This is how 11-year-old's finding resulted in massive fossil discovery

Fossil was discovered in 2020

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The species was named Ichthyotitan severnensis. — Sergey Krasovskiy via Guardian
The species was named Ichthyotitan severnensis. — Sergey Krasovskiy via Guardian

Experts after analysing a fossil discovered by an 11-year-old child on a beach in Somerset anticipate that the historical remains could relate to a giant reptile that may have ever lived about 202 million years ago on Earth.

According to the scientists, it relates to a giant marine reptile Ichthyosaur, and were the contemporaries of the dinosaurs.

The species was named Ichthyotitan severnensis or the “giant fish lizard of the Severn”.

A co-author of the research Dr Dean Lomax was quoted by The Guardian as saying: "This giant probably represents the largest marine reptile formally described."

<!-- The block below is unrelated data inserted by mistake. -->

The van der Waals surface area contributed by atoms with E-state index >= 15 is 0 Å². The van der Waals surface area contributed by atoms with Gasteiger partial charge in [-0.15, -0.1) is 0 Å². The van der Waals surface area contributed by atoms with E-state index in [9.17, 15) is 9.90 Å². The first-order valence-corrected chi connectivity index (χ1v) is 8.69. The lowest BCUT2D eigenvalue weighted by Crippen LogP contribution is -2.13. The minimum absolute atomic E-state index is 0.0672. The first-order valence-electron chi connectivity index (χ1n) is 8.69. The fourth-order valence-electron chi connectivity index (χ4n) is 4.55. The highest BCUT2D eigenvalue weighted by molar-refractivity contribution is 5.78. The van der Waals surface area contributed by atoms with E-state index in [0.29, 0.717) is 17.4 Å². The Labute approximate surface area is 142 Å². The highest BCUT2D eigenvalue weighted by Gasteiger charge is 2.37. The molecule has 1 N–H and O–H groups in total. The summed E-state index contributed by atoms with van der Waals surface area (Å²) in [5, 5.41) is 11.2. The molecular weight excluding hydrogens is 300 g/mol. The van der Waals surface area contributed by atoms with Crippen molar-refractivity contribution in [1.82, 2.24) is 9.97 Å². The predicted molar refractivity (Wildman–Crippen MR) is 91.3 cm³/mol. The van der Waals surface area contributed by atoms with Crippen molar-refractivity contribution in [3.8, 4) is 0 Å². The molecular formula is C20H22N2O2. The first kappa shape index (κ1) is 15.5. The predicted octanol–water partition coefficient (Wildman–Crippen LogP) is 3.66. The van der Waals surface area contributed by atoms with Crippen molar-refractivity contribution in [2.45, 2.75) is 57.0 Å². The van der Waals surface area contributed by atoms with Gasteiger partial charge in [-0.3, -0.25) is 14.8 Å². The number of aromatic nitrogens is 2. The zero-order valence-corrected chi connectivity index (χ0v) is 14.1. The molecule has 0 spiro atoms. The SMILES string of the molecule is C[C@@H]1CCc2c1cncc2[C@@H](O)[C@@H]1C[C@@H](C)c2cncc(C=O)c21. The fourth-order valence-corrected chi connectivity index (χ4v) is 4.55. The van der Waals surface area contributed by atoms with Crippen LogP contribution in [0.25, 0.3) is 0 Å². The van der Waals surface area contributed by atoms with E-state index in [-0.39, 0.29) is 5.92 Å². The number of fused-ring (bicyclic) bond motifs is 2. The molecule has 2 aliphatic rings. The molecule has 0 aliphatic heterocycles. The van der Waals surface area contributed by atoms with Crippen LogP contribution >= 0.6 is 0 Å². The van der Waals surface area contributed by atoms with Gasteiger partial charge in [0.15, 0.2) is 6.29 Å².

Dr Lomax, who is a paleontologist at the University of Bristol added: "Comparisons with fossils from other Ichthyosaurs suggested the creature would have been about 25 metres in length – about the size of a blue whale."

"Of course, we have to be careful with such estimates because we are dealing with fragments of giant bones," Dr Lomax said.

"Nonetheless, simple scaling is commonly used to estimate size, especially when comparative material is scarce."

The team also concluded in the study published in the journal Plos One that at the time of its extinction, it was still growing.

"We believe these Ichthyosaurs are the last surviving members of the family called Shastasaurida, which went extinct during the global mass extinction event at the end of the Triassic," said Lomax.

The fossil was discovered in 2020 by the then 11-year-old Ruby and his father Justin Reynolds.

Their findings match with those of an expert from the Museum of Jurassic Marine Life Paul de la Salle who also discovered a jawbone in 2016.